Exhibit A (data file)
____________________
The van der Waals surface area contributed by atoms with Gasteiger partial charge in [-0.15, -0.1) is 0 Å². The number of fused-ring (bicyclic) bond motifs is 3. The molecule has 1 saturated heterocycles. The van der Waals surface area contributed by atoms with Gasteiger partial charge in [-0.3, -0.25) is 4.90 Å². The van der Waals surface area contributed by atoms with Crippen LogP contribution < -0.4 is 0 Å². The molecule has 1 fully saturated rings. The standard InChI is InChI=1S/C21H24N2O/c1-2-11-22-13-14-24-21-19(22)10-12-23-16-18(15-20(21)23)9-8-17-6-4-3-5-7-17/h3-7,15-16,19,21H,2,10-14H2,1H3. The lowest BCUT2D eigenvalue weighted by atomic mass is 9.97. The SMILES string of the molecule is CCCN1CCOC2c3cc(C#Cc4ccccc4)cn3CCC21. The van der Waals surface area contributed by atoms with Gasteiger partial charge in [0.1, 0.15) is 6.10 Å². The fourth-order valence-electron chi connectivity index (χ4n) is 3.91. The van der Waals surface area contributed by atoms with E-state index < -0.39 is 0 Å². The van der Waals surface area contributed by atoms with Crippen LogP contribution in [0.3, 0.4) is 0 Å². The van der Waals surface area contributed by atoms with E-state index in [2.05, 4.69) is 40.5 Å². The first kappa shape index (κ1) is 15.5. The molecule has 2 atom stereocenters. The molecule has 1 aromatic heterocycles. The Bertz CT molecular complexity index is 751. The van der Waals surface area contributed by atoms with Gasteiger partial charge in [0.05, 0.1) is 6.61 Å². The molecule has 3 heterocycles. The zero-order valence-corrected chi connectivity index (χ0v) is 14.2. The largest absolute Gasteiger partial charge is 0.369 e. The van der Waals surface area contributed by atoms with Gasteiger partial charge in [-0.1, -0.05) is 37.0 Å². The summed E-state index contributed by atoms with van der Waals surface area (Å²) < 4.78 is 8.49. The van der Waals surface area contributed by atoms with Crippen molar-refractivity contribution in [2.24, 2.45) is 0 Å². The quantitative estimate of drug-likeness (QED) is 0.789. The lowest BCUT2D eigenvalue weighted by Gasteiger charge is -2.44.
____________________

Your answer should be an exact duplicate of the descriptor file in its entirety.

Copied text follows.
The van der Waals surface area contributed by atoms with Gasteiger partial charge in [-0.15, -0.1) is 0 Å². The number of fused-ring (bicyclic) bond motifs is 3. The molecule has 1 saturated heterocycles. The van der Waals surface area contributed by atoms with Gasteiger partial charge in [-0.3, -0.25) is 4.90 Å². The van der Waals surface area contributed by atoms with Crippen LogP contribution < -0.4 is 0 Å². The molecule has 1 fully saturated rings. The standard InChI is InChI=1S/C21H24N2O/c1-2-11-22-13-14-24-21-19(22)10-12-23-16-18(15-20(21)23)9-8-17-6-4-3-5-7-17/h3-7,15-16,19,21H,2,10-14H2,1H3. The lowest BCUT2D eigenvalue weighted by atomic mass is 9.97. The SMILES string of the molecule is CCCN1CCOC2c3cc(C#Cc4ccccc4)cn3CCC21. The van der Waals surface area contributed by atoms with Gasteiger partial charge in [0.1, 0.15) is 6.10 Å². The fourth-order valence-electron chi connectivity index (χ4n) is 3.91. The van der Waals surface area contributed by atoms with E-state index < -0.39 is 0 Å². The van der Waals surface area contributed by atoms with Crippen LogP contribution in [0.3, 0.4) is 0 Å². The van der Waals surface area contributed by atoms with E-state index in [2.05, 4.69) is 40.5 Å². The first kappa shape index (κ1) is 15.5. The molecule has 2 atom stereocenters. The molecule has 1 aromatic heterocycles. The Bertz CT molecular complexity index is 751. The van der Waals surface area contributed by atoms with Gasteiger partial charge in [0.05, 0.1) is 6.61 Å². The molecule has 3 heterocycles. The zero-order valence-corrected chi connectivity index (χ0v) is 14.2. The largest absolute Gasteiger partial charge is 0.369 e. The van der Waals surface area contributed by atoms with Gasteiger partial charge in [-0.1, -0.05) is 37.0 Å². The summed E-state index contributed by atoms with van der Waals surface area (Å²) < 4.78 is 8.49. The van der Waals surface area contributed by atoms with Crippen molar-refractivity contribution in [2.24, 2.45) is 0 Å². The quantitative estimate of drug-likeness (QED) is 0.789. The lowest BCUT2D eigenvalue weighted by Gasteiger charge is -2.44.